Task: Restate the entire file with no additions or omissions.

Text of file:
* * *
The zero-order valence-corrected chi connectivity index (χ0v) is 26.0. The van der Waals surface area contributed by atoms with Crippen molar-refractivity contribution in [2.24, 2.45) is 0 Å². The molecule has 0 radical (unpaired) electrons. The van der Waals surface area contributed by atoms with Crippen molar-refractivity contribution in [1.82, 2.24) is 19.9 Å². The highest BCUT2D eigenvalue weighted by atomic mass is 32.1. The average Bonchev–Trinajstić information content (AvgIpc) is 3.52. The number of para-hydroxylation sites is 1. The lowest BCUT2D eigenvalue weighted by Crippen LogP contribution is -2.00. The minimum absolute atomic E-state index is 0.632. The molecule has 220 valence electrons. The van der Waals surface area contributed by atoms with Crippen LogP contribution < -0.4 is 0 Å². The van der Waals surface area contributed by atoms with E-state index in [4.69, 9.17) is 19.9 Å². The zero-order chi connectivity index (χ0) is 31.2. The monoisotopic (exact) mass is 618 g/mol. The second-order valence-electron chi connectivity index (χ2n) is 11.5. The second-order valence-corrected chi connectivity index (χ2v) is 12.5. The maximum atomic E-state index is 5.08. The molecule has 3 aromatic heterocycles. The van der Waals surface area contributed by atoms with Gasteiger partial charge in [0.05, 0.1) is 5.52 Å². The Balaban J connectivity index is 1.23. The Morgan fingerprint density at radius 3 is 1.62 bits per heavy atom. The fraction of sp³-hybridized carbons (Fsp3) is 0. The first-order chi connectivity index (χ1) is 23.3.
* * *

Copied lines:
The zero-order valence-corrected chi connectivity index (χ0v) is 26.0. The van der Waals surface area contributed by atoms with Crippen molar-refractivity contribution in [2.24, 2.45) is 0 Å². The molecule has 0 radical (unpaired) electrons. The van der Waals surface area contributed by atoms with Crippen molar-refractivity contribution in [1.82, 2.24) is 19.9 Å². The highest BCUT2D eigenvalue weighted by atomic mass is 32.1. The average Bonchev–Trinajstić information content (AvgIpc) is 3.52. The number of para-hydroxylation sites is 1. The lowest BCUT2D eigenvalue weighted by Crippen LogP contribution is -2.00. The minimum absolute atomic E-state index is 0.632. The molecule has 220 valence electrons. The van der Waals surface area contributed by atoms with Crippen LogP contribution < -0.4 is 0 Å². The van der Waals surface area contributed by atoms with E-state index in [4.69, 9.17) is 19.9 Å². The zero-order chi connectivity index (χ0) is 31.2. The monoisotopic (exact) mass is 618 g/mol. The second-order valence-electron chi connectivity index (χ2n) is 11.5. The second-order valence-corrected chi connectivity index (χ2v) is 12.5. The maximum atomic E-state index is 5.08. The molecule has 3 aromatic heterocycles. The van der Waals surface area contributed by atoms with Gasteiger partial charge in [0.05, 0.1) is 5.52 Å². The Balaban J connectivity index is 1.23. The Morgan fingerprint density at radius 3 is 1.62 bits per heavy atom. The fraction of sp³-hybridized carbons (Fsp3) is 0. The first-order chi connectivity index (χ1) is 23.3.